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Knowledge Commercialization and Valorization in Regional Economic Development

Knowledge Commercialization and Valorization in Regional Economic Development

Edited by Tüzin Baycan

The commercialization of academic knowledge is increasingly seen as a potential economic development model, particularly for improving the capabilities and economic performance of regions. This insightful volume investigates the emerging factors in knowledge commercialization from an international perspective and highlights research agendas and challenges to be met across academia, industry and government.

Chapter 8: The influence of cross-border knowledge interaction on the relation between key subsystems of the RIS and innovation performance of Dutch SMEs

Patricia van Hemert, Peter Nijkamp and Enno Masurel

Subjects: business and management, knowledge management, economics and finance, regional economics, innovation and technology, knowledge management, urban and regional studies, regional economics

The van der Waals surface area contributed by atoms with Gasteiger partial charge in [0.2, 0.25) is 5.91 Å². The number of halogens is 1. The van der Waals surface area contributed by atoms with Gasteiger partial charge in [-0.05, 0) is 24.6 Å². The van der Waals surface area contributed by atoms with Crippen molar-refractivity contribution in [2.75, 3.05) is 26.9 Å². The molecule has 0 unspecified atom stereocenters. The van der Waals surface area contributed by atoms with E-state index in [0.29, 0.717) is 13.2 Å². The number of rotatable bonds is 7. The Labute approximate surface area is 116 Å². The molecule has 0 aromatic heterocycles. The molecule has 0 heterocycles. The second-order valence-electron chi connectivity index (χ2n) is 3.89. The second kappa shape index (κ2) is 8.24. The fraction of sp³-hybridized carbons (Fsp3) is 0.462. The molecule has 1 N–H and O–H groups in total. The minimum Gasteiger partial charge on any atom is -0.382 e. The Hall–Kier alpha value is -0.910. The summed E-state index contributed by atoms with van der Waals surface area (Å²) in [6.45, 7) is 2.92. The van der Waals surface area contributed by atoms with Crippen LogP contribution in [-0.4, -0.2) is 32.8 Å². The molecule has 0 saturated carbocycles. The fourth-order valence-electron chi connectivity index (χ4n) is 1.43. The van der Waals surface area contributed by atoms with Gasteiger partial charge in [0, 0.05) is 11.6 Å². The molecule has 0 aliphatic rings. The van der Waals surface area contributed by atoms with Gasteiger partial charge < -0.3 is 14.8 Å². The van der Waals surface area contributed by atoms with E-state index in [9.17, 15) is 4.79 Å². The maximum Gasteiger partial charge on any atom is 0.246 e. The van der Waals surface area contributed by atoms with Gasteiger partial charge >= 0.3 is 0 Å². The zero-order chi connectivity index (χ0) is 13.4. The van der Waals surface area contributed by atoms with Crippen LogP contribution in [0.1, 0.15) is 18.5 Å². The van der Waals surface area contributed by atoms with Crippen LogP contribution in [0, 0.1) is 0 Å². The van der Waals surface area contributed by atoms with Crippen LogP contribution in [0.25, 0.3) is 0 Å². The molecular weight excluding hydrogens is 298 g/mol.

It is now widely recognized, in turbulent market economies, that innovation is the source of existence for firms, regardless of their size or other attributes. The prerequisite of every innovation is either the generation of new knowledge or, alternatively, and more typically, the combination of existing pieces of knowledge in novel, entrepreneurial ways (Schumpeter, 1934; Drucker, 1985). Innovations are to an increasing extent also seen as the result of an interactive process of knowledge generation, diffusion and application. This specifically applies to small and medium-sized enterprises (SMEs) that, due to their lack of financial and human capital resources, often do not have direct access to R & D. What is often neglected in the literature is to what extent different kinds of innovation rely on specific knowledge sources and links. This possibility has been recognized only fairly recently (Tödtling et al., 2009; Freel and de Jong, 2009). In particular for SMEs, tacit knowledge and trust based relationships are considered essential for successfully carrying out innovation activities (Howells, 2002; Gertler, 2003). The exchange of tacit knowledge presupposes trust and personal contacts which are, according to the literature on regional innovation systems (RIS), essentially facilitated by spatial proximity (Storper, 1997; Morgan, 2004). In the past decade, the systems of innovation approach has substantially enhanced our knowledge about the nature of the innovation process.

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